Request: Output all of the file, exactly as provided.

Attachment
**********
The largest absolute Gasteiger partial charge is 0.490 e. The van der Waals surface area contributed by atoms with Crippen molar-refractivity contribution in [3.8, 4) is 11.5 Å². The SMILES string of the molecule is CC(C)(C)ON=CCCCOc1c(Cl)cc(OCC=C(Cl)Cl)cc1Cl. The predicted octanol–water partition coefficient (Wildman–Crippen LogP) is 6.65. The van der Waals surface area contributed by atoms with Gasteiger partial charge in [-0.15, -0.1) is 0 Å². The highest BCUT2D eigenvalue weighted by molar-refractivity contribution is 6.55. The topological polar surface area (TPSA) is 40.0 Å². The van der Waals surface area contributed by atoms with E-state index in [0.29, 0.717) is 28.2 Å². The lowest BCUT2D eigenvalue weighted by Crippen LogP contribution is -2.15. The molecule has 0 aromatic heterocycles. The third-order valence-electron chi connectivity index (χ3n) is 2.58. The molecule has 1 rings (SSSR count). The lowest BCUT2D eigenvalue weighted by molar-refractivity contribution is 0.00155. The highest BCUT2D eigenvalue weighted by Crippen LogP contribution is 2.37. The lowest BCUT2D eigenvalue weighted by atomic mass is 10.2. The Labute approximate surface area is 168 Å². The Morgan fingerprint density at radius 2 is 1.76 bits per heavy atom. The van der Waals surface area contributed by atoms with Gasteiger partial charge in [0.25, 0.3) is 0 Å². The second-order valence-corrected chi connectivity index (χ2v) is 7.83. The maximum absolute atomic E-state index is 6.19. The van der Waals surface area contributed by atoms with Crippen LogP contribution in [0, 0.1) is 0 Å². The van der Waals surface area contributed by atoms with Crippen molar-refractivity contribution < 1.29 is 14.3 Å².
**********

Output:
The largest absolute Gasteiger partial charge is 0.490 e. The van der Waals surface area contributed by atoms with Crippen molar-refractivity contribution in [3.8, 4) is 11.5 Å². The SMILES string of the molecule is CC(C)(C)ON=CCCCOc1c(Cl)cc(OCC=C(Cl)Cl)cc1Cl. The predicted octanol–water partition coefficient (Wildman–Crippen LogP) is 6.65. The van der Waals surface area contributed by atoms with Gasteiger partial charge in [-0.15, -0.1) is 0 Å². The highest BCUT2D eigenvalue weighted by molar-refractivity contribution is 6.55. The topological polar surface area (TPSA) is 40.0 Å². The van der Waals surface area contributed by atoms with E-state index in [0.29, 0.717) is 28.2 Å². The lowest BCUT2D eigenvalue weighted by Crippen LogP contribution is -2.15. The molecule has 0 aromatic heterocycles. The third-order valence-electron chi connectivity index (χ3n) is 2.58. The molecule has 1 rings (SSSR count). The lowest BCUT2D eigenvalue weighted by molar-refractivity contribution is 0.00155. The highest BCUT2D eigenvalue weighted by Crippen LogP contribution is 2.37. The lowest BCUT2D eigenvalue weighted by atomic mass is 10.2. The Labute approximate surface area is 168 Å². The Morgan fingerprint density at radius 2 is 1.76 bits per heavy atom. The van der Waals surface area contributed by atoms with Gasteiger partial charge in [0.25, 0.3) is 0 Å². The second-order valence-corrected chi connectivity index (χ2v) is 7.83. The maximum absolute atomic E-state index is 6.19. The van der Waals surface area contributed by atoms with Crippen LogP contribution in [0, 0.1) is 0 Å². The van der Waals surface area contributed by atoms with Crippen molar-refractivity contribution < 1.29 is 14.3 Å².